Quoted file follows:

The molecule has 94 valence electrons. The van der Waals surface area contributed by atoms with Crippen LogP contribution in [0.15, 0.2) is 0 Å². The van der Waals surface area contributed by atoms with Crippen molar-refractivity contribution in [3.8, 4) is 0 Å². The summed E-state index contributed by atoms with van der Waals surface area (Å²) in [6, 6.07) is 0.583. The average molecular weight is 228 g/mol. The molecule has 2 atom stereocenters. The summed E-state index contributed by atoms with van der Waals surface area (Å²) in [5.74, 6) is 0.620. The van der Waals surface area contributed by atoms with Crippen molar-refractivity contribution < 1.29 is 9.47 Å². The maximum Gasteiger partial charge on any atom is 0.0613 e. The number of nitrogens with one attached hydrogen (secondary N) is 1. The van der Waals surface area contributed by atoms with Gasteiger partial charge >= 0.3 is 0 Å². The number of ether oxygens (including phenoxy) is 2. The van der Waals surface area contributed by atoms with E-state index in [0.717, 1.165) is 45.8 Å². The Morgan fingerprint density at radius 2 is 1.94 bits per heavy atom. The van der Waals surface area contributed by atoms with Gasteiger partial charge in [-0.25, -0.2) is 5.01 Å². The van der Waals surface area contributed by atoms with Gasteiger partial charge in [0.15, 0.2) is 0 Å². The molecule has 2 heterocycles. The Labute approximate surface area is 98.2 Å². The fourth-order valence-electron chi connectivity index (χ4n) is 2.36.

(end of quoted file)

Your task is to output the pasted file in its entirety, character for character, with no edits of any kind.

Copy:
The molecule has 94 valence electrons. The van der Waals surface area contributed by atoms with Crippen LogP contribution in [0.15, 0.2) is 0 Å². The van der Waals surface area contributed by atoms with Crippen molar-refractivity contribution in [3.8, 4) is 0 Å². The summed E-state index contributed by atoms with van der Waals surface area (Å²) in [6, 6.07) is 0.583. The average molecular weight is 228 g/mol. The molecule has 2 atom stereocenters. The summed E-state index contributed by atoms with van der Waals surface area (Å²) in [5.74, 6) is 0.620. The van der Waals surface area contributed by atoms with Crippen molar-refractivity contribution < 1.29 is 9.47 Å². The maximum Gasteiger partial charge on any atom is 0.0613 e. The number of nitrogens with one attached hydrogen (secondary N) is 1. The van der Waals surface area contributed by atoms with Gasteiger partial charge >= 0.3 is 0 Å². The number of ether oxygens (including phenoxy) is 2. The van der Waals surface area contributed by atoms with E-state index in [0.717, 1.165) is 45.8 Å². The Morgan fingerprint density at radius 2 is 1.94 bits per heavy atom. The van der Waals surface area contributed by atoms with Gasteiger partial charge in [-0.25, -0.2) is 5.01 Å². The van der Waals surface area contributed by atoms with Gasteiger partial charge in [0.15, 0.2) is 0 Å². The molecule has 2 heterocycles. The Labute approximate surface area is 98.2 Å². The fourth-order valence-electron chi connectivity index (χ4n) is 2.36.